I’m not jumping into the kick. If he jumps into the kick and I punched at the same time, he’s going to be off balance. We want to score with the kick. A lot of times we can use this for the low-low as well. We’re chopping really low. But when we’re chopping that kick our whole body is not turning much. Then we’re scoring with the same power as a regular low kick without having to jump. So when we throw the hook, in boxing when you’re taught to throw the other hook, you’ll pivot that front foot to get more of the angle for the hook. But in kickboxing, if I turn the hook and miss, my leg’s exposed, get my leg chopped off. So I want to make sure when I throw the hook, I don’t really turn my foot just the hip so I can still chop the kick.

Right, so it’s a little faster too. So he throws a hook a lot faster. If he throws the hook, pivots his foot as he throws the hook, it makes it perfect, there’s no way he’s going to turn back for the kick. So, again. A lot faster it scores, harder for me to do anything if this is MMA. I come forward, he’s out of the way. If he does a big, big jumping kick, I can take him down if I really pressed the issue. And that’s your tip of the week.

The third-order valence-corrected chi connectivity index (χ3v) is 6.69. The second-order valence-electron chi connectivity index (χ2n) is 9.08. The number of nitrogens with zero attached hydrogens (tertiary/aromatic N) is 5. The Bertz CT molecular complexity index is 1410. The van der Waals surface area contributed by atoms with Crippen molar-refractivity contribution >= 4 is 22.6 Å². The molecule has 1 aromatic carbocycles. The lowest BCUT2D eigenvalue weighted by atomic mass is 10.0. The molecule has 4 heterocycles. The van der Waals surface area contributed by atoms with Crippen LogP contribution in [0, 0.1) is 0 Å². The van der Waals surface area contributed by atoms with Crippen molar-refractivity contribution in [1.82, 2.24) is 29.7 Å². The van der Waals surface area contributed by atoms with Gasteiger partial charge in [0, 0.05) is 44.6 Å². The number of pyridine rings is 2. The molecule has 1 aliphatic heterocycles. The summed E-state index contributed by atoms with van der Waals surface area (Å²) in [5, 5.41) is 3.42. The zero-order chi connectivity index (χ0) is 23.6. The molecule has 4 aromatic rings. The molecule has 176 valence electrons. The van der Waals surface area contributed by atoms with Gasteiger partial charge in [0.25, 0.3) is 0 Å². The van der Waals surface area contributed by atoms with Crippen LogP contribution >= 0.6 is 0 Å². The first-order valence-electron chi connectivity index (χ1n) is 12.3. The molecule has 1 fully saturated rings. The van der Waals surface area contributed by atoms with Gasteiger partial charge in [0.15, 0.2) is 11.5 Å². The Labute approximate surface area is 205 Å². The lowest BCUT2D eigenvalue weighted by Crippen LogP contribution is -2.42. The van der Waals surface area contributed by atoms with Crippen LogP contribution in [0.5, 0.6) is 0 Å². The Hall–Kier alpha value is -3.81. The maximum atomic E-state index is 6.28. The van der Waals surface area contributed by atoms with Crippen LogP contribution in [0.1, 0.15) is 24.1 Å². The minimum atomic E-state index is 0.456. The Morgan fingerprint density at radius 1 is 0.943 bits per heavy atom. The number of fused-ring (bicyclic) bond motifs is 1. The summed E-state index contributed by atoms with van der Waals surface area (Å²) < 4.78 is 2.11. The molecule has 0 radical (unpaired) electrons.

Is Your Ego Preventing You from Growing in Martial Arts?

Switching things up in this Tip of the Week, MMA Coach Charles Martinez discusses something that can hold any athlete back. Your ego. Your ego can really limit your ability to step outside of your comfort zone and learn new skills, so listen up closely to what Coach Charles has to say.


Coach Charles Martinez:
Hey, this Coach Charles Martinez from The Arena, and this tip of the week slightly different than what I normally put out. I’m always really focused on technique, but today I decided to talk about how to actually make growth in the sports, right? All of these sports have a similar thing. You’re trying to learn new technique, you’re trying to add to the technique and then you have to do it under pressure.

A lot of times what prevent us from getting better really is our ego. Our ego doesn’t want someone to best you. You want to go harder and harder, and you want to make sure that you win every exchange. That’s not always the best way of being, right? You want to make sure that your technique is getting better. In order for your technique to get better, sometimes you have to do it against people that are better than you. They’re going to get the better of you, and then you have to try to analyze what’s working, what isn’t working, especially with sparring and live rolling.